Making Maple Syrup & Sugar

Maple sugar/syrup is easy to make and is a wonderful source of stable, storable calories. You can collect the sap from any maple tree (not just sugar maples) in any part of the world if you know what you are doing.

First, a little plant biochemistry. The sugar in maple sap is used by the tree as building blocks for making new leaves. This means the sugary sap starts flowing in late winter when the tree starts making the leaf buds. Up north, the tree "wakes up" and begins pumping sap up to its branches when nights are still below freezing but daytime highs are in the mid-40s. This is when you need to tap your tree. In southern climates knowing when the sap flows is trickier. I suggest you drill a 1/4" hole into your tree at a slight upwards angle 3" into the tree on New Year's Day and then watch for sap to begin leaking out. Drill this hole on the south (warmest) side of the tree about 3 feet off the ground, just as you would place a tap (aka "spile"). I wouldn't put a tube or anything in it other than maybe a cotton ball that had been treated with the bleach solution. Just keep an eye on the hole and see if it starts weeping.

Traditional maple tree taps are called spiles and can be ordered on-line from various sources. You can also make your own spiles from PVC tubing, Tygon tubing, plastic pen bodies, hollowed-out pieces of elderberry, bamboo, etc. Just make sure the hole you drill will hold the spile tightly. If the hole is too big you can pack the opening with softened wax. The spile should be cut at an angle with the longer part of the spile up against the top of the hole. Sap flows into the hole from the bottom (duh), so you don't want to plug the bottom of the hole. Sterilized soda bottles make great collectors as the small top keeps crap out of the sap. Traditional sap buckets have hinged cover to do the same thing (crap protection).

You need a maple tree at least 12" in diameter to tap. Drill the tap hole(s) on the south-facing side of the tree about three feet off the ground. If the tree is more than 20 inches in diameter you can add a second spile, and if it's greater than 27 inches you can have three spiles. The tap holes are drilled 3 inches deep at a slight upward angle. Spiles will be either 5/16 inches or 7/16 inches in diameter, so use the corresponding drill bit. Pound the spile into the hole and hang your bucket from the little notch on the spile.

IMPORTANT: Wash all your drill bits and spiles with a bleach solution before they enter the tree to avoid infecting the tree with fungus or bacteria! Use a 1:10 bleach to water solution (example: 1 teaspoon bleach in 9 teaspoons of water). Let any plug-dowel soak in freshly-made bleach solution for about 15 minutes before inserting it into the hole. Soak-time for spiles and drill bits ranges from 2-3 minutes for metal or plastic objects up to 15 minutes for porous materials. Some people spray this solution on the tree just before tapping but I have a bit more faith in the strength of trees than that.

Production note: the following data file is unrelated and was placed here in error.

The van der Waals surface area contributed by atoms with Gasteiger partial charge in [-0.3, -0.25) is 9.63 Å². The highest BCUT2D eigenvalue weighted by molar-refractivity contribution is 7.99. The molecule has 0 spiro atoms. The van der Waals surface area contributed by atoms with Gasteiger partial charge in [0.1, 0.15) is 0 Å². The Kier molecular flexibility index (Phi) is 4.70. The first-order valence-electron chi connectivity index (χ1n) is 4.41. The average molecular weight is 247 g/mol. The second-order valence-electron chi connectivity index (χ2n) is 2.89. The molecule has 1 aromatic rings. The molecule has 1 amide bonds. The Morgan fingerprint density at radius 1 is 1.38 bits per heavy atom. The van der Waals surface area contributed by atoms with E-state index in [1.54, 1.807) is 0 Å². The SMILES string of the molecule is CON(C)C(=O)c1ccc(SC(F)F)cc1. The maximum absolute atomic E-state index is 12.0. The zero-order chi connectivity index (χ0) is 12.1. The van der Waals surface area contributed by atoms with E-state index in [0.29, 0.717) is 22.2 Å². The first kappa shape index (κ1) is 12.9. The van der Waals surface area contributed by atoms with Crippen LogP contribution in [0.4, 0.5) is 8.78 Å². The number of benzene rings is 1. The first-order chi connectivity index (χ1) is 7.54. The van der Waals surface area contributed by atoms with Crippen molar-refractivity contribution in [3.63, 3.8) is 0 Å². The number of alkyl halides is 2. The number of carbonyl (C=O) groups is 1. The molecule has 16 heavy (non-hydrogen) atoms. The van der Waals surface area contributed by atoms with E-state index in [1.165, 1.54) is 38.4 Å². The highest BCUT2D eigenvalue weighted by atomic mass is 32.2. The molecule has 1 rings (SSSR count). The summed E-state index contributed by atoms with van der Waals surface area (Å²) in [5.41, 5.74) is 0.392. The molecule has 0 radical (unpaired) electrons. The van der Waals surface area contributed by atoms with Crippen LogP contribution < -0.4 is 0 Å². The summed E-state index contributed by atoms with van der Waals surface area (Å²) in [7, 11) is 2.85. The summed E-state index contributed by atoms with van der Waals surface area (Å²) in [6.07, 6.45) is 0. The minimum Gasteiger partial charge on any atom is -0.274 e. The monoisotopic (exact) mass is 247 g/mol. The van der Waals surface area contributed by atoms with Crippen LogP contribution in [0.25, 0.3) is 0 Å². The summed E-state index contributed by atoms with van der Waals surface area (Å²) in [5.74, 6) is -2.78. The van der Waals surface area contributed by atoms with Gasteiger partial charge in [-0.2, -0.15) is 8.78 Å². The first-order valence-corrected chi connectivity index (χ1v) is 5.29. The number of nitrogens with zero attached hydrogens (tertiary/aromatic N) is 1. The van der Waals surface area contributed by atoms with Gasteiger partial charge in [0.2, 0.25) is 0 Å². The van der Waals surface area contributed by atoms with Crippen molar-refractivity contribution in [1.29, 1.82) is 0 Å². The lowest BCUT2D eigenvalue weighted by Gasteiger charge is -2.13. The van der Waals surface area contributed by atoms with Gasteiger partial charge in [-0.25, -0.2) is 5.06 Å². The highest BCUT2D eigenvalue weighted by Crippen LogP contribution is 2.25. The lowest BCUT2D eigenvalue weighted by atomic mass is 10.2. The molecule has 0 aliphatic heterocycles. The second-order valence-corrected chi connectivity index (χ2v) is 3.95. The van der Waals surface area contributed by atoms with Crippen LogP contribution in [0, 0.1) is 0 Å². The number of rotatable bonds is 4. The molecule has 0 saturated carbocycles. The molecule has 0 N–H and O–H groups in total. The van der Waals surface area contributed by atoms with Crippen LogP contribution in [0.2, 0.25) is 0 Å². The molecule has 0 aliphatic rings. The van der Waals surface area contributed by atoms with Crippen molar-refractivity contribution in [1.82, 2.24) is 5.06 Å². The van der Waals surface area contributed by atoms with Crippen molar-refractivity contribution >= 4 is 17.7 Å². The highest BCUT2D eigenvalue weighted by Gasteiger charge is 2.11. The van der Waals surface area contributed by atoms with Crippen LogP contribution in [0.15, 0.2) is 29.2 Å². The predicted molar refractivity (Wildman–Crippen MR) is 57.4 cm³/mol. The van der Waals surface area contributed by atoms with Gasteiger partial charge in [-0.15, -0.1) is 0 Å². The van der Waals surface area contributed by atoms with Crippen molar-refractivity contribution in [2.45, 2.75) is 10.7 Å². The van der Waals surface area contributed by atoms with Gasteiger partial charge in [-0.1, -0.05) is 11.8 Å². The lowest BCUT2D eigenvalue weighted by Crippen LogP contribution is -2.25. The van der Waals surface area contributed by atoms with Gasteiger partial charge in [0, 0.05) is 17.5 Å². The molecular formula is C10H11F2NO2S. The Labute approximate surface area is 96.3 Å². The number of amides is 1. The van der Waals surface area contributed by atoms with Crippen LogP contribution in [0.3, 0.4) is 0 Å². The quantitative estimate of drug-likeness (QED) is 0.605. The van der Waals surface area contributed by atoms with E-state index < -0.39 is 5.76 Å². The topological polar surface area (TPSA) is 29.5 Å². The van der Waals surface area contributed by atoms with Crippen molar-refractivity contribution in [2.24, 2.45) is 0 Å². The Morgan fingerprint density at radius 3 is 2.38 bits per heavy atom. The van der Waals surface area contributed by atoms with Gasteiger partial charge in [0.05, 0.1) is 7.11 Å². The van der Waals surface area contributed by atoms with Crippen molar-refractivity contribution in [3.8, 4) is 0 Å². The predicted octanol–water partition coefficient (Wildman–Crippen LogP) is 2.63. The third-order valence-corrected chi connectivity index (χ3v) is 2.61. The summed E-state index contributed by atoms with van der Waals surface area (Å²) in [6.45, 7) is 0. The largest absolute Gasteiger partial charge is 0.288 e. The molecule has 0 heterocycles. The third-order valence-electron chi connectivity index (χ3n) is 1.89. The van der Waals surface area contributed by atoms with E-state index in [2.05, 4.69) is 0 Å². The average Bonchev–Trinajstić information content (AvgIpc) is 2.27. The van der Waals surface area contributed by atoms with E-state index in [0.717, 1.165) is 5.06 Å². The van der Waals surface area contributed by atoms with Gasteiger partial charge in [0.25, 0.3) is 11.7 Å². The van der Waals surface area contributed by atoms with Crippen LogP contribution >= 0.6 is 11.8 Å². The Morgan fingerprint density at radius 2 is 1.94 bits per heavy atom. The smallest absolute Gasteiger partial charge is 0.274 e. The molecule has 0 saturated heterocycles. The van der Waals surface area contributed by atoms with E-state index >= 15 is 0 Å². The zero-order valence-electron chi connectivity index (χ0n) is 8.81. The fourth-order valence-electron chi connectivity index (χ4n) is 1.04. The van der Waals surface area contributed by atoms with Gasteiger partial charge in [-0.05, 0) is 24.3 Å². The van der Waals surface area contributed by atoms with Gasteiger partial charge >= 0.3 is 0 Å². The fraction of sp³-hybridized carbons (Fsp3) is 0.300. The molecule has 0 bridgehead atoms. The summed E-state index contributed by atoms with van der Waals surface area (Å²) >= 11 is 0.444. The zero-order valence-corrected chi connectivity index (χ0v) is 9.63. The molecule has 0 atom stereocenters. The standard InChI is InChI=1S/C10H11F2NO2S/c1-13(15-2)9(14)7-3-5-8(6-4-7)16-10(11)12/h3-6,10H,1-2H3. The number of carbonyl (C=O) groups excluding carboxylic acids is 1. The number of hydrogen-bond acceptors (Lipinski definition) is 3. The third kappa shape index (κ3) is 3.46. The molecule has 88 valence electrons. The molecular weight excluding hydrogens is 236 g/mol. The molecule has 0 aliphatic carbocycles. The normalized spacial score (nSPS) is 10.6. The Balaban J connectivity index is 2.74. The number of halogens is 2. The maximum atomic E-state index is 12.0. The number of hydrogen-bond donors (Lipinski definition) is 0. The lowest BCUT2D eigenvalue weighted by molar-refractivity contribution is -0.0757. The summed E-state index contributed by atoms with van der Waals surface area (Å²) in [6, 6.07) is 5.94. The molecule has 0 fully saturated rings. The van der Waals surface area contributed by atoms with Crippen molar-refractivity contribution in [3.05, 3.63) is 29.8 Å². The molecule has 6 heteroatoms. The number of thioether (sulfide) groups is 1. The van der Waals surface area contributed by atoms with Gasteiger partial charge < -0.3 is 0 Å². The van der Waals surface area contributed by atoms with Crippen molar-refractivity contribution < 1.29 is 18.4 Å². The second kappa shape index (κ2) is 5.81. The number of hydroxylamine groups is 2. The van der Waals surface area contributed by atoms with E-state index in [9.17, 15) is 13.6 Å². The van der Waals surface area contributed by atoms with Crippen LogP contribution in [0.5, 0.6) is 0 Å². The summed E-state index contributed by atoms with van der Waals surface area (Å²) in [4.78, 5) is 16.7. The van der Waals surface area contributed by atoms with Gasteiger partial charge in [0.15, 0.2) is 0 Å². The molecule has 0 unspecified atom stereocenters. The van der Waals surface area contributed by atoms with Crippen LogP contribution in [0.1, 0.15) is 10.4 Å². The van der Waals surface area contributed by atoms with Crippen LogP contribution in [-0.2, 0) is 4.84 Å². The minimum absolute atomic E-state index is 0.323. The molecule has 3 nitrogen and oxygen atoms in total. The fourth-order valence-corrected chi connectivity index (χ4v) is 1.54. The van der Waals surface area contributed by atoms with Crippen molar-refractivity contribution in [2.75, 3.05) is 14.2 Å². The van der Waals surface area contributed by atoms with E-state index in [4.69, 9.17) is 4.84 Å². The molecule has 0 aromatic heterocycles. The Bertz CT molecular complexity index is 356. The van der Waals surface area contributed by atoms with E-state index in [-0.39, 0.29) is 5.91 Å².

Sap will run 4-6 weeks, but the sweetest, most sugar-filled sap will be at the beginning. Check your buckets and collect the sap every day at first as the sap will really be flowing and this will keep non-sap stuff out of the buckets. By the fifth week all the sugar that had been stored in the roots has been transferred up into the new leaf buds. Remove the spile, disinfect the tap hole, then place a bleach-treated wooden dowel in the hole.

It takes about 10 gallons of sap to make one quart of syrup, or a 40-to-1 sap/syrup ratio. Boiling it down releases a LOT of water vapor so it is best done outside. Side story: one year my dad decided to boil off the water using the stove inside the house. Mom was out of town that day. Dad boiled off approximately 50 gallons of sap which caused all the wallpaper in our house to peel. When mom got home she was pretty upset.

It's best to evaporate most of the water over a wood fire outside using a big pot. Pure water boils at 212F, finished syrup boils at 219F. Keep track of the temperature with a large candy thermometer. Once you've driven off enough water outside over the fire to raise the boiling temperature to 216F you can take it inside and finish it off over the more controlled heat of your stove. Transfer the fluid to a smaller pot, filtering it through some cheese cloth if there are solids present. Once it reaches 219F transfer the hot syrup to clean (sterilized by boiling) jars.

This syrup will stay good as-is for about two months and if frozen for up to a year. For longer-term storage it is best to reduce it down to maple sugar. To do this carefully keep boiling the syrup to drive away the rest of the water. You want the temperature of the boiling sugar to be between 290F and 300F. It will want to foam over and if it does remove the pan from the heat until the sugar/syrup settles down, then return it to the heat. Traditionally, the boiling sugar (290-300F) is transferred to a wooden bowl and stirred with a wood spoon to remove the last bit of moisture. It will harden into a solid mass as it cools. This mass is broken off the spoon and out of the bowl and stored in an airtight container. When sugar is needed use a heavy-duty cheese grater to grate off what you need.

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